Wales politics

Heart treatment service: 'Clear decision needed' over future

Dr Graham Thomas
Image caption Dr Graham Thomas established the one-stop diagnostic clinics in 2015

Uncertainty over funding for a heart treatment service is making it difficult to recruit and retain staff, its clinical lead has said.

North Wales Community Cardiology Service, which examines and diagnoses people with suspected heart conditions, has funding until March.

Dr Graham Thomas called for a clear decision on the future of the service.

Betsi Cadwaladr Health Board said it was carrying out a robust evaluation to ensure the best use of public funds.

Dr Thomas, a GP in Corwen, Denbighshire, established the one-stop diagnostic clinics in 2015 but said they had been funded by a series of six-month contracts.

The service directly employs 15 staff across 11 locations including Flint in Flintshire, Llandudno in Conwy county, Dolgellau and Porthmadog in Gwynedd and Holyhead, Anglesey.

He said: "The staff enjoy working in the service, they just want the security of a contract that's going to enable them to plan ahead, to pay their mortgages etc, rather than an extension every six months, which is the current situation.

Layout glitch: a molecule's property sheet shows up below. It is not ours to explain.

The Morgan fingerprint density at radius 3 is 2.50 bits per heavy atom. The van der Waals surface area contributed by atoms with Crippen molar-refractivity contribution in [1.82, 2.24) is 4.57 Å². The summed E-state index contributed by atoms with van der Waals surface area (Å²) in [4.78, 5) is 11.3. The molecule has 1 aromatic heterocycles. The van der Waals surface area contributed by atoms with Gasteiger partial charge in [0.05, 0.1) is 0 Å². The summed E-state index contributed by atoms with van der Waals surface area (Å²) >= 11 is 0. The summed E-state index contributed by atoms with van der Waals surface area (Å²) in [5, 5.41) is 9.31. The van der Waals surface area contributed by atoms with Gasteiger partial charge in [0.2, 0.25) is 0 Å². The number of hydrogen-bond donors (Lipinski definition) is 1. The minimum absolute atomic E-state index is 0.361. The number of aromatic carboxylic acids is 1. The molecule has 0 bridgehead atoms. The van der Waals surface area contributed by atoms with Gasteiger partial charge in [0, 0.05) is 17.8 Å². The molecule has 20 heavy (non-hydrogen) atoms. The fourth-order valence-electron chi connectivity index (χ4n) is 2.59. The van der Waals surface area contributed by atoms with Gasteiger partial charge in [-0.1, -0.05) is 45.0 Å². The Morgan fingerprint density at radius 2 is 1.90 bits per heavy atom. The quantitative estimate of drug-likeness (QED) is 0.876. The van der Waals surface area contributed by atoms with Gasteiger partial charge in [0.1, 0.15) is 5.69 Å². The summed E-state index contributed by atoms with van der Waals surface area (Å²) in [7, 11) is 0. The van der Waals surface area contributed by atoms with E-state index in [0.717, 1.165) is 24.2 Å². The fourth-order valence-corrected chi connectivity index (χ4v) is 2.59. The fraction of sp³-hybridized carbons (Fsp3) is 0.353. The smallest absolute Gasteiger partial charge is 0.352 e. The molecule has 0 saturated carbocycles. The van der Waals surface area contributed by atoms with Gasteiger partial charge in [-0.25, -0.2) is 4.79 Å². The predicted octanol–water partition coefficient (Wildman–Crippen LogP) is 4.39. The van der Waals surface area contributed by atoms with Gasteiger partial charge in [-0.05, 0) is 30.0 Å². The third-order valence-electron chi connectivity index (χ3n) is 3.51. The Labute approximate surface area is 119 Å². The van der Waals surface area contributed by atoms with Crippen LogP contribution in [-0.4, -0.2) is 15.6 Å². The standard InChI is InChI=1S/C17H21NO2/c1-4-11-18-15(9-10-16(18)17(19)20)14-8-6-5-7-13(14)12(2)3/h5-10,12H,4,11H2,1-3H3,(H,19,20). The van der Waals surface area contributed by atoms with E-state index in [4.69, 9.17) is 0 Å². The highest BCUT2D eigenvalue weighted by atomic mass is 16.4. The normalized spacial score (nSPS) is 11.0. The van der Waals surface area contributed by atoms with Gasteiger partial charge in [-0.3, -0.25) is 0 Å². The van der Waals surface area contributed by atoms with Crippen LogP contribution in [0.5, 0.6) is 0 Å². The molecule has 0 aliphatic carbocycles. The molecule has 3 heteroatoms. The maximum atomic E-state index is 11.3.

"When one of our senior nurses retired we were unable to replace her because there's no long-term funding available.

"Similarly if people go off sick or move onto other posts - which are permanent so they can have more security for their own futures - we're unable to backfill temporarily or recruit new staff members."

He said there was "genuine concern" among senior clinicians that the health board could not make "relevant decisions in a timely manner".

Image caption The service uses ultrasounds to diagnose heart conditions

"We need people in positions of authority to make a clear decision... decide whether or not they're going to fund the service and commit to long-term funding."

A spokesman for Betsi Cadwaladr University Health Board said: "It's entirely wrong to suggest we are looking to cut funding to this service.

"As with all requests the health board receives to commit funding, we need to go through a robust evaluation of the benefits of non-recurring projects to ensure the best use of public funds.

"[The] request for a business case was not about stopping the service, but about ensuring we have the best approach to providing this service to people across north Wales."

He added the health board "fully recognises the value of the heart failure service" and was working to "ensure this service remains available to people in north Wales."

A Welsh Government spokesperson said: "This is an investment matter for the health board. We expect them to invest in the appropriate services to meet the needs of their local population."

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